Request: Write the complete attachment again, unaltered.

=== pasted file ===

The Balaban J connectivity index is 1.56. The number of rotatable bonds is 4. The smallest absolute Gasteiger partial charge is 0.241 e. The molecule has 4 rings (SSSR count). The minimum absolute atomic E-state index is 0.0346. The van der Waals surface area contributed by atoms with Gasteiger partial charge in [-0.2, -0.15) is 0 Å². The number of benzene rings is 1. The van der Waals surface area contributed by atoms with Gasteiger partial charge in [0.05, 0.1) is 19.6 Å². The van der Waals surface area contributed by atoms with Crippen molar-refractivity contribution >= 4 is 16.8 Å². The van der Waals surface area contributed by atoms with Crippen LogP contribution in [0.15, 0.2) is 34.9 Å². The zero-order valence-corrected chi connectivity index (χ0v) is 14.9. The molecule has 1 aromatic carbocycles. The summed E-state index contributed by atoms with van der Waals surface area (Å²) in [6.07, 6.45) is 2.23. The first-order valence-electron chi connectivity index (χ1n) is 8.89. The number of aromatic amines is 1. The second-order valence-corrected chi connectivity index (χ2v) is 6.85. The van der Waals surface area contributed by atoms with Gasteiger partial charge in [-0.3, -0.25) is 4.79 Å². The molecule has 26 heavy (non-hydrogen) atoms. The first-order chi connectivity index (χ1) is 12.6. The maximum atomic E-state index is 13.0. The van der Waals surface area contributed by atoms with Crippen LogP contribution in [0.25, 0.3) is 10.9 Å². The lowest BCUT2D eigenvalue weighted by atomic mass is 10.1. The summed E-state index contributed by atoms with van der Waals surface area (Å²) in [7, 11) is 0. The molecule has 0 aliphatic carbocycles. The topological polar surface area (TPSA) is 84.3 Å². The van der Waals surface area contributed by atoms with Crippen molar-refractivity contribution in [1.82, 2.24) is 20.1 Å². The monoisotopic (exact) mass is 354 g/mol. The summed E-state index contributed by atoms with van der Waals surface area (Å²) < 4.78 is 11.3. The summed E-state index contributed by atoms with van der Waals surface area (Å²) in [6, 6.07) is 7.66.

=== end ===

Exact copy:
The Balaban J connectivity index is 1.56. The number of rotatable bonds is 4. The smallest absolute Gasteiger partial charge is 0.241 e. The molecule has 4 rings (SSSR count). The minimum absolute atomic E-state index is 0.0346. The van der Waals surface area contributed by atoms with Gasteiger partial charge in [-0.2, -0.15) is 0 Å². The number of benzene rings is 1. The van der Waals surface area contributed by atoms with Gasteiger partial charge in [0.05, 0.1) is 19.6 Å². The van der Waals surface area contributed by atoms with Crippen molar-refractivity contribution >= 4 is 16.8 Å². The van der Waals surface area contributed by atoms with Crippen LogP contribution in [0.15, 0.2) is 34.9 Å². The zero-order valence-corrected chi connectivity index (χ0v) is 14.9. The molecule has 1 aromatic carbocycles. The summed E-state index contributed by atoms with van der Waals surface area (Å²) in [6.07, 6.45) is 2.23. The first-order valence-electron chi connectivity index (χ1n) is 8.89. The number of aromatic amines is 1. The second-order valence-corrected chi connectivity index (χ2v) is 6.85. The van der Waals surface area contributed by atoms with Gasteiger partial charge in [-0.3, -0.25) is 4.79 Å². The molecule has 26 heavy (non-hydrogen) atoms. The first-order chi connectivity index (χ1) is 12.6. The maximum atomic E-state index is 13.0. The van der Waals surface area contributed by atoms with Crippen LogP contribution in [0.25, 0.3) is 10.9 Å². The lowest BCUT2D eigenvalue weighted by atomic mass is 10.1. The summed E-state index contributed by atoms with van der Waals surface area (Å²) in [7, 11) is 0. The molecule has 0 aliphatic carbocycles. The topological polar surface area (TPSA) is 84.3 Å². The van der Waals surface area contributed by atoms with Crippen molar-refractivity contribution in [1.82, 2.24) is 20.1 Å². The monoisotopic (exact) mass is 354 g/mol. The summed E-state index contributed by atoms with van der Waals surface area (Å²) < 4.78 is 11.3. The summed E-state index contributed by atoms with van der Waals surface area (Å²) in [6, 6.07) is 7.66.